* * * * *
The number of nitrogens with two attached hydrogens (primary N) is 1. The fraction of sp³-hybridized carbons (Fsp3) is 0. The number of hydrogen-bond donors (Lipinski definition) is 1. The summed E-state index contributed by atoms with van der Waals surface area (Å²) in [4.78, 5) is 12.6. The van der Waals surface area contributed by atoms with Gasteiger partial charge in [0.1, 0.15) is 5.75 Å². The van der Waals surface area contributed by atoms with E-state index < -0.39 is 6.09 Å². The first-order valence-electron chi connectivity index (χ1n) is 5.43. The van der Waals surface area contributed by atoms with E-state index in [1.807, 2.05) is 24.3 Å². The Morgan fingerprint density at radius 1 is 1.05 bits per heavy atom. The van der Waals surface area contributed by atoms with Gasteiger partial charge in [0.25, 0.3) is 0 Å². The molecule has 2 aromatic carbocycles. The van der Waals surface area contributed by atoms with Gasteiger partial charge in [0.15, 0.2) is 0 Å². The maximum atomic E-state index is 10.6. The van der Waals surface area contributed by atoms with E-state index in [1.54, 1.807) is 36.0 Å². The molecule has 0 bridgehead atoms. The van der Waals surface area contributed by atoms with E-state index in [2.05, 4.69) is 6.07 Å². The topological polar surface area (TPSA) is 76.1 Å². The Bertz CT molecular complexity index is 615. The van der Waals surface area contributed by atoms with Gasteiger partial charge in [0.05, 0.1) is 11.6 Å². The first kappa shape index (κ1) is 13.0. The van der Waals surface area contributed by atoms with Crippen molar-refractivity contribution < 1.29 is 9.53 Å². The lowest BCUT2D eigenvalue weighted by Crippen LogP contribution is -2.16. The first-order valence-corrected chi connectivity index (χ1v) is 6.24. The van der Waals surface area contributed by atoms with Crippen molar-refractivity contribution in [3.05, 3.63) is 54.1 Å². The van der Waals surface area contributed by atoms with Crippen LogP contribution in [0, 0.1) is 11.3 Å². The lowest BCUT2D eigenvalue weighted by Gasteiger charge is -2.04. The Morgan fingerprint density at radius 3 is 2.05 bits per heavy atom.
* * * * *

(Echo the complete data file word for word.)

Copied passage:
The number of nitrogens with two attached hydrogens (primary N) is 1. The fraction of sp³-hybridized carbons (Fsp3) is 0. The number of hydrogen-bond donors (Lipinski definition) is 1. The summed E-state index contributed by atoms with van der Waals surface area (Å²) in [4.78, 5) is 12.6. The van der Waals surface area contributed by atoms with Gasteiger partial charge in [0.1, 0.15) is 5.75 Å². The van der Waals surface area contributed by atoms with E-state index < -0.39 is 6.09 Å². The first-order valence-electron chi connectivity index (χ1n) is 5.43. The van der Waals surface area contributed by atoms with E-state index in [1.807, 2.05) is 24.3 Å². The Morgan fingerprint density at radius 1 is 1.05 bits per heavy atom. The van der Waals surface area contributed by atoms with Gasteiger partial charge in [0.25, 0.3) is 0 Å². The molecule has 2 aromatic carbocycles. The van der Waals surface area contributed by atoms with Gasteiger partial charge in [0.15, 0.2) is 0 Å². The maximum atomic E-state index is 10.6. The van der Waals surface area contributed by atoms with E-state index in [1.54, 1.807) is 36.0 Å². The molecule has 0 bridgehead atoms. The van der Waals surface area contributed by atoms with E-state index in [2.05, 4.69) is 6.07 Å². The topological polar surface area (TPSA) is 76.1 Å². The Bertz CT molecular complexity index is 615. The van der Waals surface area contributed by atoms with Gasteiger partial charge in [0.05, 0.1) is 11.6 Å². The first kappa shape index (κ1) is 13.0. The van der Waals surface area contributed by atoms with Crippen molar-refractivity contribution < 1.29 is 9.53 Å². The lowest BCUT2D eigenvalue weighted by Crippen LogP contribution is -2.16. The first-order valence-corrected chi connectivity index (χ1v) is 6.24. The van der Waals surface area contributed by atoms with Crippen molar-refractivity contribution in [3.05, 3.63) is 54.1 Å². The van der Waals surface area contributed by atoms with Crippen LogP contribution in [0, 0.1) is 11.3 Å². The lowest BCUT2D eigenvalue weighted by Gasteiger charge is -2.04. The Morgan fingerprint density at radius 3 is 2.05 bits per heavy atom.